This is a guest blog from Andrew Tomasino, a portrait photographer based in Allentown, Pa.
Storytellers. That’s all we are as photographers. We’re all trying our best to tell a story with light, using whatever tools and talent we may possess. This particular image needed to be handled with great care, and the story of hardship and struggle needed to be expressed, while showcasing the beauty of my subject, Hailey.
The discussion of women in magazines having a huge effect on those actually reading the magazines (men struggle with this too, I promise) has been mauled over many, many times. If you’re a photographer (obviously the rules are different for you journalists), you get it, because you retouch your images too. One part is to be complimentary to the subject, the other is to make your images look their best. When retouching rules the ad/editorial/portrait/fashion world, these tools become a standard practice for all of us.
So imagine this, you’re a young, beautiful woman … and you get skin cancer. Not only that, but you get skin cancer in a place where the whole world can see. Oh wait, and it needs to be removed …. and there will be a scar that you’ll also have to show the world, whether you’d like to or not. I think most of us (myself included) wouldn’t be half as brave or as strong as Hailey.
When asked to take her portrait immediately after her surgery, with the scar so prevalent on her face, she did so with confidence, because she also had a story to tell. She wanted people to understand what the results of skin cancer actually look like, she had no intention of shying away from it at all.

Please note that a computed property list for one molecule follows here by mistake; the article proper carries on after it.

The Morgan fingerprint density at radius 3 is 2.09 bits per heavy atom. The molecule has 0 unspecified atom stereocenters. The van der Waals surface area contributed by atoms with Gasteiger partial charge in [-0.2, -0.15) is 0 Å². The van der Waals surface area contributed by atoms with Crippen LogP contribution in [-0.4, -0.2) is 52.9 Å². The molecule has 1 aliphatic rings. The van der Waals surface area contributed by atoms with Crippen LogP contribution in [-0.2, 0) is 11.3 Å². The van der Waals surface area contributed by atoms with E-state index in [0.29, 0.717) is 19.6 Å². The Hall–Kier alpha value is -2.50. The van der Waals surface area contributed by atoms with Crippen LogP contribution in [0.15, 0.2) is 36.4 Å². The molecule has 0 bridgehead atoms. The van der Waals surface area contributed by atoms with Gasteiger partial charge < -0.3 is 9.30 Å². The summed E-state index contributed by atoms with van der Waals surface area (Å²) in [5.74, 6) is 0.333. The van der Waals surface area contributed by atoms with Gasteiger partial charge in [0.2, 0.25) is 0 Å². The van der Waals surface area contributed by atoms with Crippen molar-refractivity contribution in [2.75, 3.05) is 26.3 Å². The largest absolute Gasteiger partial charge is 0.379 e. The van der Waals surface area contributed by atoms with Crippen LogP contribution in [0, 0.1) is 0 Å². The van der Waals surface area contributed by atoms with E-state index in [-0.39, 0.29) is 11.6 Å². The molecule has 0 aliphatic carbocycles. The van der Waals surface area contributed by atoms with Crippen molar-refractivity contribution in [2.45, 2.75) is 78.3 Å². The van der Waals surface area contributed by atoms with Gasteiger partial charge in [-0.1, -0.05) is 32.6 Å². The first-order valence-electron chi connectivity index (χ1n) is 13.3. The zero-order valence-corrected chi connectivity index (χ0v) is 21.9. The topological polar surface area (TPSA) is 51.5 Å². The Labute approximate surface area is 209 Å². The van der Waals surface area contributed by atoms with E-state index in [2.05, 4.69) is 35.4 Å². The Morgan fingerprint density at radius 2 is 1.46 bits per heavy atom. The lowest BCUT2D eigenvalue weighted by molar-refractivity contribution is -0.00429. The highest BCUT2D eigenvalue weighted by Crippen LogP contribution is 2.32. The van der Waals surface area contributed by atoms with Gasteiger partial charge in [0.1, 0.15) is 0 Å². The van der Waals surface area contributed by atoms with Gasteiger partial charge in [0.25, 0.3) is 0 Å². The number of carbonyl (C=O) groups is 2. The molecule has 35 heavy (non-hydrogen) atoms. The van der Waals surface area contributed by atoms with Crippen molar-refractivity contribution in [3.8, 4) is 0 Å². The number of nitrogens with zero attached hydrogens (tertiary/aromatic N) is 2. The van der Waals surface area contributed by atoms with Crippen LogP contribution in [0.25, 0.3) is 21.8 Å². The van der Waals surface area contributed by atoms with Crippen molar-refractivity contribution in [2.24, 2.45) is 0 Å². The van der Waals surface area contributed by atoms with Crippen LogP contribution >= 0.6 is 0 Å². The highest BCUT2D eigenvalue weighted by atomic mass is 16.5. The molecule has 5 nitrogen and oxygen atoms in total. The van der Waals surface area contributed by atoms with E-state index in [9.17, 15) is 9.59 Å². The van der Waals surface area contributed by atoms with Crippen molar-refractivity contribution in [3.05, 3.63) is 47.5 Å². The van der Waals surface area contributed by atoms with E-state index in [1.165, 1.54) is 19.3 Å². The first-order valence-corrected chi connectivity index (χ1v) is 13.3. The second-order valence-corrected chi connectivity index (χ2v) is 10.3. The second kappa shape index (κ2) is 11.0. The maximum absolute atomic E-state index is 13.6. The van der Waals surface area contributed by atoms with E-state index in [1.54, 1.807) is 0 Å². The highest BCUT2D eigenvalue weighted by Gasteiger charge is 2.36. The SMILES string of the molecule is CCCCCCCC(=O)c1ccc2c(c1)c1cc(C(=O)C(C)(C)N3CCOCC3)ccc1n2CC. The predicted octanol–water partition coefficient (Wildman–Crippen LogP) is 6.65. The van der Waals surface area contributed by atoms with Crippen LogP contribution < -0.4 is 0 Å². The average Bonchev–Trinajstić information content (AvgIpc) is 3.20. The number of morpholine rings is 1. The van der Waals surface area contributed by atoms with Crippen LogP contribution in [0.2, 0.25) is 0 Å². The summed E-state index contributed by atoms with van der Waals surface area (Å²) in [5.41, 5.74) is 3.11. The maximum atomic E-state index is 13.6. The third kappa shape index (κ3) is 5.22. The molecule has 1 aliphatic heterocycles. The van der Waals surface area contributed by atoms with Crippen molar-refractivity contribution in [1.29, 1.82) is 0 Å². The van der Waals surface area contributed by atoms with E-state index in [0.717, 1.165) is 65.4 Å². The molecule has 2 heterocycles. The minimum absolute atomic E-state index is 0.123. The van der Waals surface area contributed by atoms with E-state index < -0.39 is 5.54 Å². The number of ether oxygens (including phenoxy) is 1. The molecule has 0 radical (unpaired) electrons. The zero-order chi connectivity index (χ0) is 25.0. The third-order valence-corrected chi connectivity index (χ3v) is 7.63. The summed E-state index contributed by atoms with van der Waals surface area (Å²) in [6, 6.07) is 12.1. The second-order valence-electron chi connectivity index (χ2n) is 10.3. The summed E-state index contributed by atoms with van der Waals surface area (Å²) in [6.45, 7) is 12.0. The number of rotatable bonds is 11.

That was basically the first thought through my head. Damn. What a huge responsibility as a photographer to capture this very pivotal moment in a friend’s life, and to do so in a way that has balance. I ultimately decided to keep things very, very simple. I had time to flesh out some ideas, but everything was too intense, too graphic. My focus was too much on the scar, and not the person carrying the weight (literally and figuratively) of that scar. So I kept it simple.
I used a Lumiquest LTP with some tissues inside (yes, tissues for extra diffusion) with a LumoPro LP180 inside to light her face. The Lumiquest soft box is small, which can deliver varied results given its distance, but that softbox is right out of frame … I mean, right out of the camera left side. I do this often so my light is nice and soft on my subject. The background is also lit, this time with a LumoPro LP160 on very low power. I wanted the background to have a nice gradient to it, almost as if the sun were rising. Hailey has gone through a great transformation, and I wanted my lighting to reflect that.
We tried a variety of looks, but I landed on this one because I felt like she was really looking at me. Which is very important to me as a Portraitist. I’m sure some of you are saying, “Well, yeah, she’s looking at you, you’re taking her damn portrait you idiot.” But that’s not what I mean. There are points during a shoot where the person forgets about the lens, the camera, your tripod, the lighting, and actually just looks at you. This to me is where a portrait is most successful. Yes, there are many beautiful portraits where the subject is not staring directly in the camera, but for this particular shoot, this look provided me with the most emotion and feeling I needed to consider it successful. Storytelling, all in one simple frame.
Here’s a list of the gear I used to execute this image.
- Lumiquest LTP softbox
- Key light: Lumopro LP180
- The convertible LP605M compact light stand and monopod (this was particularly helpful considering I shoot in a very confined space)
- Background light: Lumopro LP160
You can see all my work via www.andrewtomasino.com and also check out BTS and random things I find beautiful on Instagram via @andrewtomasino. Thanks so much to Lumopro for making quality gear that I love to use, and the folks at MPEX for letting me share my passion on their blog.